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Proposed Objectives

These objectives are subject to ongoing input from, and ratification by, our members. Finalized objectives will be substantiated by accompanying policy proposals in our upcoming Policy Agenda.

Strengthen and expand school and community-based health care services to be fully accessible to children

Increase access and practice of telemedicine in rural and underserved communities

End predatory pricing, untethered price inflation, and price discrimination


If California’s diverse, creative, hardworking population is truly to flourish, policy makers must deliver access to affordable and effective healthcare for all, statewide, and ensure taxpayer dollars are managed responsibly toward this end.


There is a solid evidence base to guide policy makers in the right direction. We know preventing illness is often dramatically less expensive than treating it. Identifying and addressing children’s health-related needs while they are still very young is essential to ensuring kids can be successful in school, which in turn positions them to enjoy and serve critical roles in family, work, and community for the rest of their lives. Prenatal care and early home visits for mothers/families has a well-documented positive impact on the health, wellbeing and productivity of those parents and their kids – which benefits them as well as their respective employers and communities.1

To successfully implement these common sense policies and others like them, elected officials and policy makers must bring healthcare prices down2 and demand pricing be made substantially more transparent. In 2017, the U.S. spent about twice as much on healthcare as other high-income countries for the same level of outcomes and utilization, and $2000 more per capita than the next highest paying country (i.e. $79 billion in CA alone).3  Elected officials also need to be smarter about how they spend the dollars we have: 85% of health care spending goes to chronic disease, the vast majority of which is preventable.4,5
Additionally, while most Californians have access to some form of coverage (even if they don’t know it),
6 many of them are underinsured. As costs continue to climb, employers increasingly move to high deductible plans, while also passing those costs on to employees, which holds down wage increases.7 Hence, having coverage is good, but access to the right array of affordable comprehensive health service is what really matters, whether through a health plan or the ‘safety net’ (via public hospital systems, emergency departments, primary care clinics and comprehensive health centers).

Last, insurance coverage is largely irrelevant if a person can’t access a professional to deliver needed care. Many Californians live in areas where seeing primary care providers, pediatric dentists, occupational therapists (to treat autism spectrum conditions for example), or mental health specialists, etc. requires long drives and missing many hours, if not days, from work. And, while only 16 of California’s 58 counties have sufficient numbers of primary care physicians, California continues to restrict who can deliver care, at the expense of patient health.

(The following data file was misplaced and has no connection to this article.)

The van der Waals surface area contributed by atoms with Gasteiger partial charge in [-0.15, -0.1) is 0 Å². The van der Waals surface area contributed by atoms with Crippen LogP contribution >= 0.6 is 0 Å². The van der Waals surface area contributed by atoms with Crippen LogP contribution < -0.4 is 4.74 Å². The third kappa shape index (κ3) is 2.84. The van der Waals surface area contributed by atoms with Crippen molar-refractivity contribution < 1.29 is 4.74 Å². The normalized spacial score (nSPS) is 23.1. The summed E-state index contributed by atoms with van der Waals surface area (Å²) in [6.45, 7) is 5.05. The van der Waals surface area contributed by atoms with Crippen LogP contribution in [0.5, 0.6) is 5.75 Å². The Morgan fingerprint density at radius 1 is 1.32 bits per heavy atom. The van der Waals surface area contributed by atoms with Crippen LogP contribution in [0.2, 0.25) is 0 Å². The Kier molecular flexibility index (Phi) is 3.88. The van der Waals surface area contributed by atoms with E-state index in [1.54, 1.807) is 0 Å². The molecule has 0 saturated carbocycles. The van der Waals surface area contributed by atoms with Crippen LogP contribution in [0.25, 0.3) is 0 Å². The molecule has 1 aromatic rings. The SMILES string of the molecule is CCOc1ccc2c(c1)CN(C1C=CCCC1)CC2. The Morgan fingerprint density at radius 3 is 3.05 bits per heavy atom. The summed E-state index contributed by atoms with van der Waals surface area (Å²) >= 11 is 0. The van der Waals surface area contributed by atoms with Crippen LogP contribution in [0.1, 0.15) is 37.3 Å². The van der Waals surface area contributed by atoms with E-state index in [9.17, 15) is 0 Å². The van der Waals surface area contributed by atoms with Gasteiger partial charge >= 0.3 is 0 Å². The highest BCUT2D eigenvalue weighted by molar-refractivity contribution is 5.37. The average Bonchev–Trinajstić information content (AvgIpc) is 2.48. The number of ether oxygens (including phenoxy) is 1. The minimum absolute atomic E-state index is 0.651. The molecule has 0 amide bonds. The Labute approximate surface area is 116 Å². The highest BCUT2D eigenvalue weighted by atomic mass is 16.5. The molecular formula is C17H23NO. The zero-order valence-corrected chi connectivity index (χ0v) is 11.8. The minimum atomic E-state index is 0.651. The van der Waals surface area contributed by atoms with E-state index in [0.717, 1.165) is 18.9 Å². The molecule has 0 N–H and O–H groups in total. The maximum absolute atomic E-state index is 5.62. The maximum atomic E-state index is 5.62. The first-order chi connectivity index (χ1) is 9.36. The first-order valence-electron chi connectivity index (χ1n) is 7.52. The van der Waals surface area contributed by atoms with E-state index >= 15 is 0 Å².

California (and the nation) is spending too much on healthcare for what taxpayers are getting in return. Elected leaders are trying to address this, but haven’t yet had the impact taxpayers and patients should expect. Those funds must be redeployed for real results: Every infant deserves a chance to thrive and every child deserves to learn; every parent deserves a chance to nurture their family and every adult, including those with disabilities, deserves a chance to work and live independently whenever possible. Imagine the potential positive impact on communities statewide, on private sector productivity and on public sector spending if we/California can successfully meet this challenge.






[5] The Governor included in the 2019-20 budget support for value-based payments that encourage more effective treatment of patients with chronic conditions. It will be important to monitor the impact of this step, and be prepared to expand it if it works.

[6] Nearly 93% of Californians qualify for some form of healthcare insurance/coverage. In the 2019-20 budget, the Governor expanded Medi-Cal to cover all income-eligible young Californians through the age of 25, has expended income-eligibility for older Californians, and increased Medi-Cal reimbursement rates.


[8] According to Jeannine English, former State and National AARP President, “California is 1 of 22 states that restricts nurse practitioners by requiring that they practice under physician oversight. Research has linked these restrictions to poorer access to care, lower use of primary care services and higher rates of hospitalization and emergency room visits. This means that increasingly more and more Californians will either go without care or visit emergency rooms for conditions like asthma or ear infections because of this lack of primary care.” 

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